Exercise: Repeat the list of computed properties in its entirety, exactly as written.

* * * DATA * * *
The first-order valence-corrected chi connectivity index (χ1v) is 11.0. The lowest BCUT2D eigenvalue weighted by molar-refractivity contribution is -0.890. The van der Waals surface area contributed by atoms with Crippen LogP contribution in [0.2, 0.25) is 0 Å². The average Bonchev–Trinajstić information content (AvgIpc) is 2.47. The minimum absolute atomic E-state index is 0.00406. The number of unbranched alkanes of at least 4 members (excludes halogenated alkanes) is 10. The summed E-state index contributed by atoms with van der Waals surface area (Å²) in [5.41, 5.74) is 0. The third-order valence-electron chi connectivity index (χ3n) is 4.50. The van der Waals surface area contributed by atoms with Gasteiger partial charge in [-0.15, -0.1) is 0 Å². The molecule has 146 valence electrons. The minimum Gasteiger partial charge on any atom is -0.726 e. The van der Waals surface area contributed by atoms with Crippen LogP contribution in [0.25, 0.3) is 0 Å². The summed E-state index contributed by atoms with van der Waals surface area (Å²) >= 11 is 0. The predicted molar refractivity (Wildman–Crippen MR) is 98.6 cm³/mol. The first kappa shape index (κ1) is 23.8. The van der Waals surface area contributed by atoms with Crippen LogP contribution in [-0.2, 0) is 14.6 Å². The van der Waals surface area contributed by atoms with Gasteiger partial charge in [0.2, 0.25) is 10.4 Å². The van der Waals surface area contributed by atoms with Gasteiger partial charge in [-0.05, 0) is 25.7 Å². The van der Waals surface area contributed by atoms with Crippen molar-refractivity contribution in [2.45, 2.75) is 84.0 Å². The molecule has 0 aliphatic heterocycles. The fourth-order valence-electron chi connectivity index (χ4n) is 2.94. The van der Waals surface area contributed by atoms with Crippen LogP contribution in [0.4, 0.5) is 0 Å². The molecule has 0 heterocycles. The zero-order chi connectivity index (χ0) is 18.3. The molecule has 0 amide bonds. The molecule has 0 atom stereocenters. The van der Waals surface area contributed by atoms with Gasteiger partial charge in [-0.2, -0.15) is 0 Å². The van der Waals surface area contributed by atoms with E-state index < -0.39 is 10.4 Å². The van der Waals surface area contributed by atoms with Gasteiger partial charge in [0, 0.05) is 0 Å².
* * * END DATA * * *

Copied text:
The first-order valence-corrected chi connectivity index (χ1v) is 11.0. The lowest BCUT2D eigenvalue weighted by molar-refractivity contribution is -0.890. The van der Waals surface area contributed by atoms with Crippen LogP contribution in [0.2, 0.25) is 0 Å². The average Bonchev–Trinajstić information content (AvgIpc) is 2.47. The minimum absolute atomic E-state index is 0.00406. The number of unbranched alkanes of at least 4 members (excludes halogenated alkanes) is 10. The summed E-state index contributed by atoms with van der Waals surface area (Å²) in [5.41, 5.74) is 0. The third-order valence-electron chi connectivity index (χ3n) is 4.50. The van der Waals surface area contributed by atoms with Gasteiger partial charge in [-0.15, -0.1) is 0 Å². The molecule has 146 valence electrons. The minimum Gasteiger partial charge on any atom is -0.726 e. The van der Waals surface area contributed by atoms with Crippen LogP contribution in [0.25, 0.3) is 0 Å². The summed E-state index contributed by atoms with van der Waals surface area (Å²) >= 11 is 0. The predicted molar refractivity (Wildman–Crippen MR) is 98.6 cm³/mol. The first kappa shape index (κ1) is 23.8. The van der Waals surface area contributed by atoms with Crippen LogP contribution in [-0.2, 0) is 14.6 Å². The van der Waals surface area contributed by atoms with Gasteiger partial charge in [0.2, 0.25) is 10.4 Å². The van der Waals surface area contributed by atoms with Gasteiger partial charge in [-0.05, 0) is 25.7 Å². The van der Waals surface area contributed by atoms with Crippen molar-refractivity contribution in [2.45, 2.75) is 84.0 Å². The molecule has 0 aliphatic heterocycles. The fourth-order valence-electron chi connectivity index (χ4n) is 2.94. The van der Waals surface area contributed by atoms with Crippen LogP contribution in [0.4, 0.5) is 0 Å². The molecule has 0 heterocycles. The zero-order chi connectivity index (χ0) is 18.3. The molecule has 0 amide bonds. The molecule has 0 atom stereocenters. The van der Waals surface area contributed by atoms with Gasteiger partial charge in [-0.2, -0.15) is 0 Å². The van der Waals surface area contributed by atoms with E-state index < -0.39 is 10.4 Å². The van der Waals surface area contributed by atoms with Gasteiger partial charge in [0, 0.05) is 0 Å².